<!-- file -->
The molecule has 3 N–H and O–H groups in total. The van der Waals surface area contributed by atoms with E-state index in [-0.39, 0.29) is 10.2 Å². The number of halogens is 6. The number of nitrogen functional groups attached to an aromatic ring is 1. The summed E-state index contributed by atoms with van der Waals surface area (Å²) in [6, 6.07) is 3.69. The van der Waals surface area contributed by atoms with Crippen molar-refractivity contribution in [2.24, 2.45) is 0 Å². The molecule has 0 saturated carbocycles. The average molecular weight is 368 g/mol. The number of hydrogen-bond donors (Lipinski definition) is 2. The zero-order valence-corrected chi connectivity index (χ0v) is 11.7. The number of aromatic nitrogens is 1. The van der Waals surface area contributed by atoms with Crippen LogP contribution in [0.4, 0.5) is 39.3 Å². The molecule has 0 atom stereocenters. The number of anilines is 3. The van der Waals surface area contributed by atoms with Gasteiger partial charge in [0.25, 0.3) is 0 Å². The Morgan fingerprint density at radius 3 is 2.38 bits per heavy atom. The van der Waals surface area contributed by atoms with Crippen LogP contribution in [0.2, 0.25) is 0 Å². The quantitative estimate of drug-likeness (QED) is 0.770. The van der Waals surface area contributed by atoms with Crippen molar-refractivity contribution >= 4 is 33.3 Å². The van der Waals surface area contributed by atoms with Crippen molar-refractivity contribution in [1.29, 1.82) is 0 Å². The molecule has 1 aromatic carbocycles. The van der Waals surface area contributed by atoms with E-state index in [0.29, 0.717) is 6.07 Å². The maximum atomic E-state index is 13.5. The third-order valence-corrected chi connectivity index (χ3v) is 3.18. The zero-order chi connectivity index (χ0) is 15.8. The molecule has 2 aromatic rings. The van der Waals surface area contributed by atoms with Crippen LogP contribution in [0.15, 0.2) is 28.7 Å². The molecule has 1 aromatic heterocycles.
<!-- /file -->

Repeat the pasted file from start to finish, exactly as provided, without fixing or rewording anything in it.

The molecule has 3 N–H and O–H groups in total. The van der Waals surface area contributed by atoms with E-state index in [-0.39, 0.29) is 10.2 Å². The number of halogens is 6. The number of nitrogen functional groups attached to an aromatic ring is 1. The summed E-state index contributed by atoms with van der Waals surface area (Å²) in [6, 6.07) is 3.69. The van der Waals surface area contributed by atoms with Crippen molar-refractivity contribution in [2.24, 2.45) is 0 Å². The molecule has 0 saturated carbocycles. The average molecular weight is 368 g/mol. The number of hydrogen-bond donors (Lipinski definition) is 2. The zero-order valence-corrected chi connectivity index (χ0v) is 11.7. The number of aromatic nitrogens is 1. The van der Waals surface area contributed by atoms with Crippen LogP contribution in [0.4, 0.5) is 39.3 Å². The molecule has 0 atom stereocenters. The number of anilines is 3. The van der Waals surface area contributed by atoms with Gasteiger partial charge in [0.25, 0.3) is 0 Å². The Morgan fingerprint density at radius 3 is 2.38 bits per heavy atom. The van der Waals surface area contributed by atoms with Crippen LogP contribution in [0.2, 0.25) is 0 Å². The quantitative estimate of drug-likeness (QED) is 0.770. The van der Waals surface area contributed by atoms with Crippen molar-refractivity contribution >= 4 is 33.3 Å². The van der Waals surface area contributed by atoms with Crippen molar-refractivity contribution in [1.29, 1.82) is 0 Å². The molecule has 1 aromatic carbocycles. The van der Waals surface area contributed by atoms with E-state index in [0.29, 0.717) is 6.07 Å². The maximum atomic E-state index is 13.5. The third-order valence-corrected chi connectivity index (χ3v) is 3.18. The zero-order chi connectivity index (χ0) is 15.8. The molecule has 2 aromatic rings. The van der Waals surface area contributed by atoms with Crippen LogP contribution in [0.15, 0.2) is 28.7 Å². The molecule has 1 aromatic heterocycles.